Our small towns need support to keep them thriving


Our small towns need support to keep them thriving

Creating vibrant communities and investing in their inhabitants is the way to keep them thriving, Regional Development Australia (RDA) Orana executive officer Megan Dixon said in response to the release of the Regional Australia Institute’s (RAI) Small Towns Report Card.

The study showed that small towns are missing out in the two main areas of health and education - with access to psychologists, preschool teachers and dentists all scoring an ‘F’ on the report card.

Mrs Dixon said working towards changing this rating was an important factor to be considered.

“In a region, small towns have a role. They support important and valuable industries, that can’t operate without people and services.”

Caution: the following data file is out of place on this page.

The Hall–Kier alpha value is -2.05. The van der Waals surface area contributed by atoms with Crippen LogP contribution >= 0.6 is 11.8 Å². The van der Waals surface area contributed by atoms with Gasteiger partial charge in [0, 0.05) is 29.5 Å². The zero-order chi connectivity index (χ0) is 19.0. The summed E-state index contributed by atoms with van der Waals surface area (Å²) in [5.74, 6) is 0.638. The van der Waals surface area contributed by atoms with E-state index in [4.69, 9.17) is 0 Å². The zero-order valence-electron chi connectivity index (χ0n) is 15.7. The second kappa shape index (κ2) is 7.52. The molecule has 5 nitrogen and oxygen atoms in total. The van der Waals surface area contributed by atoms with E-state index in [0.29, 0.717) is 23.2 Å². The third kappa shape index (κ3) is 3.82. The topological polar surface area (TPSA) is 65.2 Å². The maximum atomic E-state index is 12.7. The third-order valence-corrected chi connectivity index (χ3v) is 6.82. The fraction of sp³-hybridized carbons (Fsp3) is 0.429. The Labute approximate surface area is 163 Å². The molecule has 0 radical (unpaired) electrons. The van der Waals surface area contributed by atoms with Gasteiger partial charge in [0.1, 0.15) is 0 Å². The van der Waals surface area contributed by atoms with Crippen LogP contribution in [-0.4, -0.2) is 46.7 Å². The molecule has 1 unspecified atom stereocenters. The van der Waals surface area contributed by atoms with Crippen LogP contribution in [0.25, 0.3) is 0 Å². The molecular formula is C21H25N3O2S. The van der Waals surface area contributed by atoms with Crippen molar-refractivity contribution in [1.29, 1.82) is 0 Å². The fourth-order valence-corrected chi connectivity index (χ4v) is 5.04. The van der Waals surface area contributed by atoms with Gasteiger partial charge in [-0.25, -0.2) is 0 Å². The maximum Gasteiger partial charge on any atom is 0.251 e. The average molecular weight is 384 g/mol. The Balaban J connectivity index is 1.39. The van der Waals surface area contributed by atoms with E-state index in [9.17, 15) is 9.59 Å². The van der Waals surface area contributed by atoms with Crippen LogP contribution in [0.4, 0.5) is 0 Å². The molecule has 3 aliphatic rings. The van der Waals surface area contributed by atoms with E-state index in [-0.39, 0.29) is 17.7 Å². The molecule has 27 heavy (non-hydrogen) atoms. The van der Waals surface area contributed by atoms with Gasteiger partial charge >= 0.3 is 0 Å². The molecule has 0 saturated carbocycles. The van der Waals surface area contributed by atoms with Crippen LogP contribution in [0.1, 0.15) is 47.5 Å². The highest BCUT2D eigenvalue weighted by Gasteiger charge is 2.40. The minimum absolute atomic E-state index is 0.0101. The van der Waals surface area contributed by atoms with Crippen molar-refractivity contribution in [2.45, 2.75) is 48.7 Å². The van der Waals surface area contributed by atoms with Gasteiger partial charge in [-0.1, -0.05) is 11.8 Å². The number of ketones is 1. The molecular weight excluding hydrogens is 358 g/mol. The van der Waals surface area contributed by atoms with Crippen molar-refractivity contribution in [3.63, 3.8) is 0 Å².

Mrs Dixon believes that small towns and the lifestyles they offer should be celebrated and supported.

“It can be a brilliant experience living in a small town and making the most of being part of a close-knit, friendly community. You just don’t get the same feeling in a bigger place.”

Providing access to basic health services and education facilities was a vital aspect of retaining populations and maintaining these country communities.

“We need to see more incentives to encourage people to live in those communities.

“The Federal Government has ruled to support teachers in repayment of their HECS debt, we’d like to see that in all professions.”

The RAI report found that inner regional towns, which are closer to cities, have shown an 85 per cent growth rate in professionals, while rural and remote areas have only grown by seven per cent.  

Data released by the Australian Bureau of Statistics as part of the 2016 Census revealed that rural areas in the Orana region are in decline, while the regional centres of Dubbo and Mudgee have experienced population increases.

“Although the Orana region has had a net gain of 2.6 per cent, this has been driven by the growth of the Mid-Western (7.9 per cent) and Dubbo (5.9 per cent) regions,” Mrs Dixon explained./ENDS

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